Frogger: Peacock Adapts Reality Competition Based on Konami Video Game

When you think of video game IPs that can be adapted for television, what comes to your mind? Mario? Zelda? Sonic? Metal Gear? How about Frogger? The NBC Universal streamer Peacock is adapting the classic 1980s Konami title for the reality competition. Consisting of 12 elaborate obstacle courses or "crossings," contestants will have to survive the dangers of crossing "treacherous traffic, leap over snapping gators, and hope over hungry hippos to conquer the course." Contestants from around the country will compete over challenges of skill, strength, strategy, and problem-solving smarts over the course of 13-hour long episodes.

Santa Cruz, California - October 18, 2019: The original Frogger arcade game in an indoor arcade at the famous Santa Cruz boardwalk, photo by Logan Bush / Shutterstock.com.
Santa Cruz, California – October 18, 2019: The original Frogger arcade game in an indoor arcade at the famous Santa Cruz boardwalk, photo by Logan Bush / Shutterstock.com.

Developing the show will be Eureka Productions in conjunction with Konami Cross Media NY. Chris Culvenor and Paul Franklin will executive produce on behalf of Eureka, which has been behind other reality programs like ABC's Holey Moley, Fox's Name That Tune, Netflix's Dating Around, and Animal Planet's Crikey, It's the Irwins. The 1981 arcade game was developed by Konami and published by Sega. The title consisted of individual timed stages that players must all reach five destinations. The first half of the stage involves the frog crossing traffic. When the player makes it to the other side of the road, there's a sanctuary line. The second part involves crossing the river on platforms traveling on horizontal lines, with each successive line going in an alternating pattern. The platforms the frogs must cross are either logs or turtles that periodically submerge.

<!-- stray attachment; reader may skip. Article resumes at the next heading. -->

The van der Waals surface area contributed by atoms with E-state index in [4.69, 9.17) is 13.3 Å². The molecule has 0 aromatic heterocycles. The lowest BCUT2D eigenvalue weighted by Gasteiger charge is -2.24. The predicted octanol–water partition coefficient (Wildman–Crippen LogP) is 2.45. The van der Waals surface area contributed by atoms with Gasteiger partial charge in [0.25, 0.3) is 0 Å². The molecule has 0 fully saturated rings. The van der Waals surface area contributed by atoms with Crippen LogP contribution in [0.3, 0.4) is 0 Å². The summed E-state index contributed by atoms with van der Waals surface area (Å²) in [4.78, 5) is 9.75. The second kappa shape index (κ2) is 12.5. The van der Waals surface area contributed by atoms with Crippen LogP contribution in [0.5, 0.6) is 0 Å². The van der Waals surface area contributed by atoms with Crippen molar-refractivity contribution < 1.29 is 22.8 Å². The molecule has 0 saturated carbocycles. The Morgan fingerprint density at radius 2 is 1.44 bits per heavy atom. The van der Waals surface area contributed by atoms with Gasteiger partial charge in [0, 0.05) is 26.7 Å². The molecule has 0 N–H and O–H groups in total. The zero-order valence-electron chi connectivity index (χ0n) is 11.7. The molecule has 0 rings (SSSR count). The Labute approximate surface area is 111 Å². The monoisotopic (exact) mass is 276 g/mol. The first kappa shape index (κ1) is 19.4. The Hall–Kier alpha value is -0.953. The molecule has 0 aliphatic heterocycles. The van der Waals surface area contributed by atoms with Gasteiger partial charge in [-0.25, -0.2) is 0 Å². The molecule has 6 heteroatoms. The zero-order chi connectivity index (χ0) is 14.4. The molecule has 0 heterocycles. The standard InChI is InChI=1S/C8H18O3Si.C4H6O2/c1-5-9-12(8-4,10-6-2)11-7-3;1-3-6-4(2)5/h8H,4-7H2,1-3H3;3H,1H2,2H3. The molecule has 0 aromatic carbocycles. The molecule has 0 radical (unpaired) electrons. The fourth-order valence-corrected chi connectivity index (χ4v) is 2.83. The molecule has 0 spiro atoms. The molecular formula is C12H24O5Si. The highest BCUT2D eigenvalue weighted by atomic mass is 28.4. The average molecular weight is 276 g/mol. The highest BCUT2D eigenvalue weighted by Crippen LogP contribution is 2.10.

Despite the laws of nature and how frogs can actually survive the water, if the player jumps into the water, mistimes his/her positioning where a turtle submerges, or if the player reaches the horizontal edge, the frog dies. As of 2005, Frogger sold over 20 million copies and ported across all major video game platforms. No premiere date has been set. What's the next classic video game IP you hope makes a similar transition? Personally, my money is on Joust; I mean, who wouldn't want to "ride a flying ostrich" in fights to the death.

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About Tom Chang

I'm a follower of pop culture from gaming, comics, sci-fi, fantasy, film, and TV for over 30 years. I grew up reading magazines like Starlog, Mad, and Fangoria. As a writer for over 10 years, Star Wars was the first sci-fi franchise I fell in love with. I'm a nerd-of-all-trades.
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